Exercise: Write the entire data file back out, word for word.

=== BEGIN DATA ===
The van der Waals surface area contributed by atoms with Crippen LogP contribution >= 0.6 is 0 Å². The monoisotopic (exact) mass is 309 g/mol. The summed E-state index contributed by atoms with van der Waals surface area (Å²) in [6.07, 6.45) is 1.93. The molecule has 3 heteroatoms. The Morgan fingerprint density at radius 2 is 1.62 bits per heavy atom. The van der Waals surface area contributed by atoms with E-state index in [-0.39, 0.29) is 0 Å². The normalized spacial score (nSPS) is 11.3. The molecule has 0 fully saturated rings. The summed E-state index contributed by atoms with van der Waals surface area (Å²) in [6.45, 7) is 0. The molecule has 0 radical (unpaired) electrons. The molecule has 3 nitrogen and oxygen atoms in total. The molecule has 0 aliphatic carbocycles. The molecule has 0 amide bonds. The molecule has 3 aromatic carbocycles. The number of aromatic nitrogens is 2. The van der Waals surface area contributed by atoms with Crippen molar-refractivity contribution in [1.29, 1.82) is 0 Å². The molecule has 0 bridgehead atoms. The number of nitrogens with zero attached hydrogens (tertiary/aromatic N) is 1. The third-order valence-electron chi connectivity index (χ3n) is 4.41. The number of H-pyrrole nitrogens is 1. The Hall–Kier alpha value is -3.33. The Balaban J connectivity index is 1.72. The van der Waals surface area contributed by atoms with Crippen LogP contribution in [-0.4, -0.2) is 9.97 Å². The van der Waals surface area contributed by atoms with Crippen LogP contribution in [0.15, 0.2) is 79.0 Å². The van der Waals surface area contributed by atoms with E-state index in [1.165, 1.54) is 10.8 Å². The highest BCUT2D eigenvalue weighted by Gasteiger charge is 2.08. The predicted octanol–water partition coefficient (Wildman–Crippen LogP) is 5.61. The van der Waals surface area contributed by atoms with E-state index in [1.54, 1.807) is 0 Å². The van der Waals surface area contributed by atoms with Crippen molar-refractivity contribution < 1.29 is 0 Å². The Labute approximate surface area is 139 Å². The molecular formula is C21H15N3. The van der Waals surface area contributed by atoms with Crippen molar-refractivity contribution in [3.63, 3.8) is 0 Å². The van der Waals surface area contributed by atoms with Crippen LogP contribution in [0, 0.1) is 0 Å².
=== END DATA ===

The van der Waals surface area contributed by atoms with Crippen LogP contribution >= 0.6 is 0 Å². The monoisotopic (exact) mass is 309 g/mol. The summed E-state index contributed by atoms with van der Waals surface area (Å²) in [6.07, 6.45) is 1.93. The molecule has 3 heteroatoms. The Morgan fingerprint density at radius 2 is 1.62 bits per heavy atom. The van der Waals surface area contributed by atoms with E-state index in [-0.39, 0.29) is 0 Å². The normalized spacial score (nSPS) is 11.3. The molecule has 0 fully saturated rings. The summed E-state index contributed by atoms with van der Waals surface area (Å²) in [6.45, 7) is 0. The molecule has 0 radical (unpaired) electrons. The molecule has 3 nitrogen and oxygen atoms in total. The molecule has 0 aliphatic carbocycles. The molecule has 0 amide bonds. The molecule has 3 aromatic carbocycles. The number of aromatic nitrogens is 2. The van der Waals surface area contributed by atoms with Crippen molar-refractivity contribution in [1.29, 1.82) is 0 Å². The molecule has 0 bridgehead atoms. The number of nitrogens with zero attached hydrogens (tertiary/aromatic N) is 1. The third-order valence-electron chi connectivity index (χ3n) is 4.41. The number of H-pyrrole nitrogens is 1. The Hall–Kier alpha value is -3.33. The Balaban J connectivity index is 1.72. The van der Waals surface area contributed by atoms with Crippen LogP contribution in [-0.4, -0.2) is 9.97 Å². The van der Waals surface area contributed by atoms with Crippen LogP contribution in [0.15, 0.2) is 79.0 Å². The van der Waals surface area contributed by atoms with E-state index in [1.165, 1.54) is 10.8 Å². The highest BCUT2D eigenvalue weighted by Gasteiger charge is 2.08. The predicted octanol–water partition coefficient (Wildman–Crippen LogP) is 5.61. The van der Waals surface area contributed by atoms with E-state index in [1.54, 1.807) is 0 Å². The van der Waals surface area contributed by atoms with Crippen molar-refractivity contribution < 1.29 is 0 Å². The Labute approximate surface area is 139 Å². The molecular formula is C21H15N3. The van der Waals surface area contributed by atoms with Crippen molar-refractivity contribution in [3.63, 3.8) is 0 Å². The van der Waals surface area contributed by atoms with Crippen LogP contribution in [0, 0.1) is 0 Å².